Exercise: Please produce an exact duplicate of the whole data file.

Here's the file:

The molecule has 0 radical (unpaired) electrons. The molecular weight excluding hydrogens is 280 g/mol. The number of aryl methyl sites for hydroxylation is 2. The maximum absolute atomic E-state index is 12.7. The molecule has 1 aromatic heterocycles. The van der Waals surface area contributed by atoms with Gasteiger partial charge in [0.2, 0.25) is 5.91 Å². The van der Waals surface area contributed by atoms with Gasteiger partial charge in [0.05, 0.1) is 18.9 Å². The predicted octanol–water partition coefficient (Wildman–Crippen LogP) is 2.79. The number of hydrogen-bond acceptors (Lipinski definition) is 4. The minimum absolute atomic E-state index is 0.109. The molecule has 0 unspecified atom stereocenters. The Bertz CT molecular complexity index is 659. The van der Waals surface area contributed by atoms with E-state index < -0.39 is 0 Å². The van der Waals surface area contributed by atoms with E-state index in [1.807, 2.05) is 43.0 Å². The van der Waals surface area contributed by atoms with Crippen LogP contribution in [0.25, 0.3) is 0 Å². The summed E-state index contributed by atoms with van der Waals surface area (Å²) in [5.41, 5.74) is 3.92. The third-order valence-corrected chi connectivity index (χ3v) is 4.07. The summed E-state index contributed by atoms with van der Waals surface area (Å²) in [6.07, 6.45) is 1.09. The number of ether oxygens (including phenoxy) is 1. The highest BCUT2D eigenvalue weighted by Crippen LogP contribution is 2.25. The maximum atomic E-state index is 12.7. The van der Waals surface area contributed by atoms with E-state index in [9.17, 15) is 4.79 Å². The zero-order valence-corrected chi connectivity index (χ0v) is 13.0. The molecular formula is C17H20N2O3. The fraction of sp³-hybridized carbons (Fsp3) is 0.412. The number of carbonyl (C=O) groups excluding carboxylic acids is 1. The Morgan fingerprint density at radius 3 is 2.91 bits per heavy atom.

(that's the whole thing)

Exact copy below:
The molecule has 0 radical (unpaired) electrons. The molecular weight excluding hydrogens is 280 g/mol. The number of aryl methyl sites for hydroxylation is 2. The maximum absolute atomic E-state index is 12.7. The molecule has 1 aromatic heterocycles. The van der Waals surface area contributed by atoms with Gasteiger partial charge in [0.2, 0.25) is 5.91 Å². The van der Waals surface area contributed by atoms with Gasteiger partial charge in [0.05, 0.1) is 18.9 Å². The predicted octanol–water partition coefficient (Wildman–Crippen LogP) is 2.79. The number of hydrogen-bond acceptors (Lipinski definition) is 4. The minimum absolute atomic E-state index is 0.109. The molecule has 0 unspecified atom stereocenters. The Bertz CT molecular complexity index is 659. The van der Waals surface area contributed by atoms with E-state index < -0.39 is 0 Å². The van der Waals surface area contributed by atoms with E-state index in [1.807, 2.05) is 43.0 Å². The van der Waals surface area contributed by atoms with Crippen LogP contribution in [0.25, 0.3) is 0 Å². The summed E-state index contributed by atoms with van der Waals surface area (Å²) in [5.41, 5.74) is 3.92. The third-order valence-corrected chi connectivity index (χ3v) is 4.07. The summed E-state index contributed by atoms with van der Waals surface area (Å²) in [6.07, 6.45) is 1.09. The number of ether oxygens (including phenoxy) is 1. The highest BCUT2D eigenvalue weighted by Crippen LogP contribution is 2.25. The maximum atomic E-state index is 12.7. The van der Waals surface area contributed by atoms with E-state index in [9.17, 15) is 4.79 Å². The zero-order valence-corrected chi connectivity index (χ0v) is 13.0. The molecular formula is C17H20N2O3. The fraction of sp³-hybridized carbons (Fsp3) is 0.412. The number of carbonyl (C=O) groups excluding carboxylic acids is 1. The Morgan fingerprint density at radius 3 is 2.91 bits per heavy atom.